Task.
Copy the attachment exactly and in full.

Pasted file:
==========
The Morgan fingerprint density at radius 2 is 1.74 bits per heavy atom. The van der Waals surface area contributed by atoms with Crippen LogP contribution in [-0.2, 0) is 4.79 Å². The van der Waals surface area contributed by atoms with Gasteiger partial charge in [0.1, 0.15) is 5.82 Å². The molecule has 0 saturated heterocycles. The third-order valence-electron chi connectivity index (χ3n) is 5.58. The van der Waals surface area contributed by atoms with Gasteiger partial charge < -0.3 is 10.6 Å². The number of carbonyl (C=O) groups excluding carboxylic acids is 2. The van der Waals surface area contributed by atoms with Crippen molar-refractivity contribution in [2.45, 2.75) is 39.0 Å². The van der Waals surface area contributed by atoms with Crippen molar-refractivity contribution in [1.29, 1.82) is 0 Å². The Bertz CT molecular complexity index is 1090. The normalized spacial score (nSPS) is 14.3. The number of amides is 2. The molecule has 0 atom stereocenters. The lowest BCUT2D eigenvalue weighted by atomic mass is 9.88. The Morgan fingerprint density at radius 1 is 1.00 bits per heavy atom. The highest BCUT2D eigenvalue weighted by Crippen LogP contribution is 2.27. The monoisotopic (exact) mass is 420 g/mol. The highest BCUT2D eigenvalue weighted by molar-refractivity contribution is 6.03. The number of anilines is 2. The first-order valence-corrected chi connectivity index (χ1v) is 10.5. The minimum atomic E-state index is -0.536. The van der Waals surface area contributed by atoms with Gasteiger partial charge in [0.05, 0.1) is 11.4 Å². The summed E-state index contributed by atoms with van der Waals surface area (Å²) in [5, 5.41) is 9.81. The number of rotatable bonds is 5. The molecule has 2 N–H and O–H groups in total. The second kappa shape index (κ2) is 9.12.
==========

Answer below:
The Morgan fingerprint density at radius 2 is 1.74 bits per heavy atom. The van der Waals surface area contributed by atoms with Crippen LogP contribution in [-0.2, 0) is 4.79 Å². The van der Waals surface area contributed by atoms with Gasteiger partial charge in [0.1, 0.15) is 5.82 Å². The molecule has 0 saturated heterocycles. The third-order valence-electron chi connectivity index (χ3n) is 5.58. The van der Waals surface area contributed by atoms with Gasteiger partial charge < -0.3 is 10.6 Å². The number of carbonyl (C=O) groups excluding carboxylic acids is 2. The van der Waals surface area contributed by atoms with Crippen molar-refractivity contribution in [2.45, 2.75) is 39.0 Å². The van der Waals surface area contributed by atoms with Crippen molar-refractivity contribution in [1.29, 1.82) is 0 Å². The Bertz CT molecular complexity index is 1090. The normalized spacial score (nSPS) is 14.3. The number of amides is 2. The molecule has 0 atom stereocenters. The lowest BCUT2D eigenvalue weighted by atomic mass is 9.88. The Morgan fingerprint density at radius 1 is 1.00 bits per heavy atom. The highest BCUT2D eigenvalue weighted by Crippen LogP contribution is 2.27. The monoisotopic (exact) mass is 420 g/mol. The highest BCUT2D eigenvalue weighted by molar-refractivity contribution is 6.03. The number of anilines is 2. The first-order valence-corrected chi connectivity index (χ1v) is 10.5. The minimum atomic E-state index is -0.536. The van der Waals surface area contributed by atoms with Gasteiger partial charge in [0.05, 0.1) is 11.4 Å². The summed E-state index contributed by atoms with van der Waals surface area (Å²) in [5, 5.41) is 9.81. The number of rotatable bonds is 5. The molecule has 2 N–H and O–H groups in total. The second kappa shape index (κ2) is 9.12.